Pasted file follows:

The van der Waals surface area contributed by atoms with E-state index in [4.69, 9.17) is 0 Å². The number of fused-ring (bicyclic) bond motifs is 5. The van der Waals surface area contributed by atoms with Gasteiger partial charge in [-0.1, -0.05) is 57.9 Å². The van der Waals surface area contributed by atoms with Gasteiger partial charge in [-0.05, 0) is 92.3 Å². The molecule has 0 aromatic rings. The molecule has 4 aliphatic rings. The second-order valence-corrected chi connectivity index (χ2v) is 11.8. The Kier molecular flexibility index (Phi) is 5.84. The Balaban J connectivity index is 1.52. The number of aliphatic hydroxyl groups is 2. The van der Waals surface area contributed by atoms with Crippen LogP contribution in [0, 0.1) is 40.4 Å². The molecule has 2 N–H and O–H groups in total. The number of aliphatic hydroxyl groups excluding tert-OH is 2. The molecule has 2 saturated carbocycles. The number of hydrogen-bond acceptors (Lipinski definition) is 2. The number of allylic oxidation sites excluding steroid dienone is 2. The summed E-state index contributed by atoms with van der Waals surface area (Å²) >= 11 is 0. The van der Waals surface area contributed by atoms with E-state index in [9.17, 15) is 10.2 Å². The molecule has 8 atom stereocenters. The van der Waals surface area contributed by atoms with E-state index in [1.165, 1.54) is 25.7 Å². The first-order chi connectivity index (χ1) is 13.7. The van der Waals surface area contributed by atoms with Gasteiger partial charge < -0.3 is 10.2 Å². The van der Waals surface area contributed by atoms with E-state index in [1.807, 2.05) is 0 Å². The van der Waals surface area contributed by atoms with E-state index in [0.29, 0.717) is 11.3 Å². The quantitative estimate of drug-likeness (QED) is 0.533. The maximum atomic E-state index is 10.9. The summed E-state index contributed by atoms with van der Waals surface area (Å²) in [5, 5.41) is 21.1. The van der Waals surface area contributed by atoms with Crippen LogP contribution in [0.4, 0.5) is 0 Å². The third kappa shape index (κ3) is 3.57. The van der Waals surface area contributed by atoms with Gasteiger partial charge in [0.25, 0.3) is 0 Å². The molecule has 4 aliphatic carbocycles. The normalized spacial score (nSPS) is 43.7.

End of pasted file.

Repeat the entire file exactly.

The van der Waals surface area contributed by atoms with E-state index in [4.69, 9.17) is 0 Å². The number of fused-ring (bicyclic) bond motifs is 5. The van der Waals surface area contributed by atoms with Gasteiger partial charge in [-0.1, -0.05) is 57.9 Å². The van der Waals surface area contributed by atoms with Gasteiger partial charge in [-0.05, 0) is 92.3 Å². The molecule has 0 aromatic rings. The molecule has 4 aliphatic rings. The second-order valence-corrected chi connectivity index (χ2v) is 11.8. The Kier molecular flexibility index (Phi) is 5.84. The Balaban J connectivity index is 1.52. The number of aliphatic hydroxyl groups is 2. The van der Waals surface area contributed by atoms with Crippen LogP contribution in [0, 0.1) is 40.4 Å². The molecule has 2 N–H and O–H groups in total. The number of aliphatic hydroxyl groups excluding tert-OH is 2. The molecule has 2 saturated carbocycles. The number of hydrogen-bond acceptors (Lipinski definition) is 2. The number of allylic oxidation sites excluding steroid dienone is 2. The summed E-state index contributed by atoms with van der Waals surface area (Å²) >= 11 is 0. The van der Waals surface area contributed by atoms with E-state index in [9.17, 15) is 10.2 Å². The molecule has 8 atom stereocenters. The van der Waals surface area contributed by atoms with E-state index in [1.165, 1.54) is 25.7 Å². The first-order chi connectivity index (χ1) is 13.7. The van der Waals surface area contributed by atoms with Gasteiger partial charge < -0.3 is 10.2 Å². The van der Waals surface area contributed by atoms with E-state index in [1.807, 2.05) is 0 Å². The van der Waals surface area contributed by atoms with E-state index in [0.29, 0.717) is 11.3 Å². The quantitative estimate of drug-likeness (QED) is 0.533. The maximum atomic E-state index is 10.9. The summed E-state index contributed by atoms with van der Waals surface area (Å²) in [5, 5.41) is 21.1. The van der Waals surface area contributed by atoms with Crippen LogP contribution in [0.4, 0.5) is 0 Å². The third kappa shape index (κ3) is 3.57. The van der Waals surface area contributed by atoms with Gasteiger partial charge in [0.25, 0.3) is 0 Å². The molecule has 4 aliphatic carbocycles. The normalized spacial score (nSPS) is 43.7.